Clinical relevance of Proteus mirabilis in hospital patients:
A retrospective study was performed on 1072 non-duplicate isolates of Proteus mirabilis, taken in the period April 1996 to March 1998, and on 100 patient charts randomly selected during the same period. P. mirabilis isolates accounted for 7.7% of Enterobacteriaceae. The isolates were predominantly from urine (70.2%); of the total, 38.0% were penicillinase-producing isolates, 6.9% were extended-spectrum beta-lactamase (ESBL)-producing isolates and 3.6% produced inhibitor-resistant beta-lactamase (IRB). ESBL-producing isolates were observed in long-stay and intensive care and IRB-producing isolates in paediatric units. Of the 95 patients whose charts were examined, 69 had a confirmed infection, which in 42 cases was nosocomial.



Bacterial resistance to beta-lactam antibiotic
The historical development of antibiotic resistance, mechanisms of resistance, classification schemes for beta-lactamases, the clinical relevance of resistance, and approaches to overcoming resistance are reviewed. The promise of eradication of infectious diseases has not been fulfilled, in great part owing to the emergence of antibiotic-resistant organisms. Although genes for bacterial resistance may have existed before the clinical use of antibiotics, selection of new resistant strains is driven by the widespread use of antimicrobials in humans and animals. The most commonly prescribed antimicrobials in the United States are the beta-lactam antibiotics, and the most common mechanism of bacterial resistance to these agents is inactivation by beta-lactamase. The clinical and economic consequences of therapeutic failure and relapse--extended hospital stays, increased morbidity and mortality, and the use of potentially more toxic and costly antimicrobial agents--require new strategies to prevent the spread of resistant organisms and to limit future resistance.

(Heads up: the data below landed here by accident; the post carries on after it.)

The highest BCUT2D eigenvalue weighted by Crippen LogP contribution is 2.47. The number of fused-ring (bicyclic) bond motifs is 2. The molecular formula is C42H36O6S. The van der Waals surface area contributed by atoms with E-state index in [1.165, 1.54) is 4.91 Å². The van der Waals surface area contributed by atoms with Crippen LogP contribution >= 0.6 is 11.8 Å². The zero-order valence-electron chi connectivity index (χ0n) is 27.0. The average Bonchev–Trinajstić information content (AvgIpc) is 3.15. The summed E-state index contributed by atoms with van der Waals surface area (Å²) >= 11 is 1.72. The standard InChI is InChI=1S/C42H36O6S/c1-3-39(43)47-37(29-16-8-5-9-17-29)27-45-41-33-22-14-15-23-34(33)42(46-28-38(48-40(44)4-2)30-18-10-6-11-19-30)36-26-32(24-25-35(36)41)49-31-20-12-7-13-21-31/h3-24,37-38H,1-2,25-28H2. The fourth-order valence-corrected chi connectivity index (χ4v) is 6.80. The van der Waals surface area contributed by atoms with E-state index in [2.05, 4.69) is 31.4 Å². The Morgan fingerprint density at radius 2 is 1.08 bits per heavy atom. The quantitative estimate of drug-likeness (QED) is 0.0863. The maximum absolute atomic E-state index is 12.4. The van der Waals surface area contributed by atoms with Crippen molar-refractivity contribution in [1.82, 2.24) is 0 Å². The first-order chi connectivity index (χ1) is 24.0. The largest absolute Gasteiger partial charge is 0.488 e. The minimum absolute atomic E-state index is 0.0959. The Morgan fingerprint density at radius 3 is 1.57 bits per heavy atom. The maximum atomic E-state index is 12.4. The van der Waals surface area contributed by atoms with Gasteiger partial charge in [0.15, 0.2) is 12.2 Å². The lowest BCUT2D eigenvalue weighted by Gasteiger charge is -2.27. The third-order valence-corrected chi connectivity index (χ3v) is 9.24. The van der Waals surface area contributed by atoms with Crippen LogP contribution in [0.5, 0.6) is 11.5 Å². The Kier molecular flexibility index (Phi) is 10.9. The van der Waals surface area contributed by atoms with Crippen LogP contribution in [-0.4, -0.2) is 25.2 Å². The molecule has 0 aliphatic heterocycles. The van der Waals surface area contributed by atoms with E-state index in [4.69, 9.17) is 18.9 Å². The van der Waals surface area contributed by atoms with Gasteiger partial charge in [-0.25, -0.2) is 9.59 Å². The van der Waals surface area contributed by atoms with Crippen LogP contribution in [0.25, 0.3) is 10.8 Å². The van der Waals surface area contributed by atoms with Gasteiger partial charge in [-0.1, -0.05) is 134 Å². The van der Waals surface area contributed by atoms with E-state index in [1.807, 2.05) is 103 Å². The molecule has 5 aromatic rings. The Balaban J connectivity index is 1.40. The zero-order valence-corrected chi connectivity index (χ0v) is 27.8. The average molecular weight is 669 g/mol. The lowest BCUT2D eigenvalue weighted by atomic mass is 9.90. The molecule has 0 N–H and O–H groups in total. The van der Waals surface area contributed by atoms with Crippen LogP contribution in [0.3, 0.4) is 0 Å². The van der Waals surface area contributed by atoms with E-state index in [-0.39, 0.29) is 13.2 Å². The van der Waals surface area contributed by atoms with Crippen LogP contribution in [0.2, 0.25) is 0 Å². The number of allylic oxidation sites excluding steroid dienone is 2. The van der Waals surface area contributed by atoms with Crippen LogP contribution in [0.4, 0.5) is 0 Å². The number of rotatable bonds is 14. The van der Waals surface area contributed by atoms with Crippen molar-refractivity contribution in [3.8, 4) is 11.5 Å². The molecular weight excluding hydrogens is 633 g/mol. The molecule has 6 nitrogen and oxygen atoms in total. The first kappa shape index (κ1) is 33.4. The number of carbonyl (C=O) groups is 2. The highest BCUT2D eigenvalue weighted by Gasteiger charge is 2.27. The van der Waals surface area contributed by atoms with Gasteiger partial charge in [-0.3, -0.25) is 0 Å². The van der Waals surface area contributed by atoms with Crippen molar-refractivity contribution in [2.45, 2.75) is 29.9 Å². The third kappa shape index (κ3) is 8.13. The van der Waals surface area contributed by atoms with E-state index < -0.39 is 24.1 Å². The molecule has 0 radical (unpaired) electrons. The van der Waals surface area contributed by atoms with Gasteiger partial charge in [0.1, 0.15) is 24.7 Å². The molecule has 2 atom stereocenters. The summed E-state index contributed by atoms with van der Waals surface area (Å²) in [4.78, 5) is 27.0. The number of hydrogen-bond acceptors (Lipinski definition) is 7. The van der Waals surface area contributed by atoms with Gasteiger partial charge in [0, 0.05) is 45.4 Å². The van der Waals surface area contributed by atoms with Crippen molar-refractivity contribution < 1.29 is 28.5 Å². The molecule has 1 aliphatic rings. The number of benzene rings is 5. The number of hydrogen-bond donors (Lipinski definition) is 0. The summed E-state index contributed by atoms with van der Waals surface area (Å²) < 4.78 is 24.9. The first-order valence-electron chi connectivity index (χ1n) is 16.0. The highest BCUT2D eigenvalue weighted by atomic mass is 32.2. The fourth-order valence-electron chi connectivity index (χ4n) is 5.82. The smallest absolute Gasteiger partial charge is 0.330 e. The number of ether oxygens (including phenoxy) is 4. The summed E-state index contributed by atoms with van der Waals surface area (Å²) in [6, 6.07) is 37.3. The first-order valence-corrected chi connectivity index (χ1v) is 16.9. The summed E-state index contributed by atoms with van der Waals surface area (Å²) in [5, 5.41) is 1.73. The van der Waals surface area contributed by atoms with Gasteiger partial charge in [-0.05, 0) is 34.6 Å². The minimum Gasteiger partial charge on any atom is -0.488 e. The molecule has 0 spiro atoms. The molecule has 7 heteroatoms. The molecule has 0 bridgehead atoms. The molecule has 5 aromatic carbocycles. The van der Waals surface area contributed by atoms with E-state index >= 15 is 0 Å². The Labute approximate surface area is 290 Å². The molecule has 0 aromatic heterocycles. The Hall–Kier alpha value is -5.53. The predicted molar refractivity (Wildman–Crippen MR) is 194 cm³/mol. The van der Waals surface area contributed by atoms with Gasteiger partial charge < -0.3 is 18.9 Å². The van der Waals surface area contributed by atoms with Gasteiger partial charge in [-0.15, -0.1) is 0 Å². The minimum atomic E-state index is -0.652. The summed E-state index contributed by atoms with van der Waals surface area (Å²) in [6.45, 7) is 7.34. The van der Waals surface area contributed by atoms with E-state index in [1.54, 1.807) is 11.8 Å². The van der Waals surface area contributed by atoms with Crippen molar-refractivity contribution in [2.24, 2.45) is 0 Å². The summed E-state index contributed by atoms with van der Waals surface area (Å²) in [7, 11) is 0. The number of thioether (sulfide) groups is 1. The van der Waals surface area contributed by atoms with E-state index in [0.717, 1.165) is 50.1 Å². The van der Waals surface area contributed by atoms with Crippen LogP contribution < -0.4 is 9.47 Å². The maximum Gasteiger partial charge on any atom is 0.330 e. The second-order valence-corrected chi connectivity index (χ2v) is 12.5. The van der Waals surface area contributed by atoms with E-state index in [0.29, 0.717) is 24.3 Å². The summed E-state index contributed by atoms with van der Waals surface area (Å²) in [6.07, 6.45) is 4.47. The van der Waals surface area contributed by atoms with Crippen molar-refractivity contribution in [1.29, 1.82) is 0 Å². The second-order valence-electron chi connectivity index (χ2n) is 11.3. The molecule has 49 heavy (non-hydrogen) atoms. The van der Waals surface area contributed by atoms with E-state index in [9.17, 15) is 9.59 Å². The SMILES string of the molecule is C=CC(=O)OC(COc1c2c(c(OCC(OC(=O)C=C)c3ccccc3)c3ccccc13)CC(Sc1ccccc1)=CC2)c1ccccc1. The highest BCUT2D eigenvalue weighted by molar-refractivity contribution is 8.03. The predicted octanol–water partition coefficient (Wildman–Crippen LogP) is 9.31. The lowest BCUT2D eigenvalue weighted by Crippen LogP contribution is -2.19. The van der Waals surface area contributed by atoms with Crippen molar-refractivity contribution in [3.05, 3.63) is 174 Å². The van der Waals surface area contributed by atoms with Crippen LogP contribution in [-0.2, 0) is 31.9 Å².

Ability of newer beta-lactam antibiotics to induce beta-lactamase production in Enterobacter cloacae:
The beta-lactamase inducing properties of various new beta-lactam antibiotics in two isogenic strains of Enterobacter cloacae were investigated. Beta-lactamase activity was measured two hours after addition of inducer to cells in the late logarithmic growth-phase. Beta-lactamase expression was highly dependent on the growth medium used, highest levels being obtained after induction with cefoxitin in Tryptic Soy broth, Mueller-Hinton broth and Nutrient broth. Upon induction the mutant 908 Ssi produced tenfold higher beta-lactamase levels than its parent wild type 908 Swi. Among the new antibiotics investigated, sulfoxides of several oxyimino-cephalosporins, HR 810, cefetamet, cefteram, carumonam and BRL 36650 were moderate or poor inducers. The penem FCE 22101 resembled imipenem in its strong inducing properties.